I’d like to say that I have been working non-stop, with full attention, for the past seven-plus weeks. Of course this isn’t true, but it would be nice. I read all the time, and just about anywhere. I regularly get good reading done on the train. This isn’t terribly surprising to me. I practically came out of the womb reading. Watching too much TV wasn’t an issue for me as a kid; the problem was staying up all night finishing the book I was reading. But writing is a different story. I feel like my capacity for writing ebbs and flows, such that it sometimes feels really fickle. Some people apparently think this has to do with “finding your muse,” but somehow this rings false to me. Maybe this reflects the difference between creative writing and academic non-fiction writing. I do almost exclusively the latter. Waiting for inspiration to come down from on high seems like a pretty poor way to plan, and when I’ve got a looming deadline for a twenty-five page paper (today, in fact), this waiting turns into worrying, which then descends into panic.
When “the muse” does arrive, however, writing often flows so naturally you’d think you were born to be a writer. Words begin to effortlessly populate the page, and before you know it you’ve got five more pages than you did two hours ago. This happened for me last night. I started writing at 9pm. Before I knew what had happened, it was past midnight and my paper was complete. By 1:45 I finished my first complete editing pass and crawled into bed. It was a kind of trance experience, when almost nothing entered my consciousness other than the work at hand.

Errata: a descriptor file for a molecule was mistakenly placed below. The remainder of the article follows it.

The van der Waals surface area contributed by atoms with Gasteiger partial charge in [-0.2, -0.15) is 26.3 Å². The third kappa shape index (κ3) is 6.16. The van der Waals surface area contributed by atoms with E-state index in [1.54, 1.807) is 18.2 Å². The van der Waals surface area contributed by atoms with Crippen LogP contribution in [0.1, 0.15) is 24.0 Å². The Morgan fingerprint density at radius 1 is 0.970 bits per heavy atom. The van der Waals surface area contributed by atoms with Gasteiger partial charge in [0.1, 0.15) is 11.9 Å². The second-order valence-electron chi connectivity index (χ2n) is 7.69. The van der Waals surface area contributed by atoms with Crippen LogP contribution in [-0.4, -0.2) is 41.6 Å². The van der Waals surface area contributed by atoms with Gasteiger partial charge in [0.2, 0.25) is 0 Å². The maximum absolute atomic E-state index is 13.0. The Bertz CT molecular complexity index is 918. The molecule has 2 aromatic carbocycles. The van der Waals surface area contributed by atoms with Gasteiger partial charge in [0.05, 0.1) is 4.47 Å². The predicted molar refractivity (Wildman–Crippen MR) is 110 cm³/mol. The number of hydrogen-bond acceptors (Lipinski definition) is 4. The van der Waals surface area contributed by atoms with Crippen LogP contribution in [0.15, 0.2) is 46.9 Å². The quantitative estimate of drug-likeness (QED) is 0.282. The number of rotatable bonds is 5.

There are three lessons here, I think. One is to be diligent about research. Hammering out twenty-five pages is much less daunting when I can refer to a detailed outline I prepared for myself beforehand and have all of my sources well organized. Another is to take full advantage of the times when I’m “on.” I seriously considered going to bed early last night, as I had a long day and felt pretty tired. But once the words started pouring forth, I decided to stick with it as long as I could. I wasn’t disappointed with the results. A third lesson is to write often, even if it is non-academic. One of the reasons I have started blogging again is simply to write on a regular basis, so that when the Blank Page yawns before me I can more easily begin to fill it. Like any skill, the more you practice the better you get. Hopefully this practice will increase the frequency of “on-ness,” or, put another way, will help me make friends with my muse.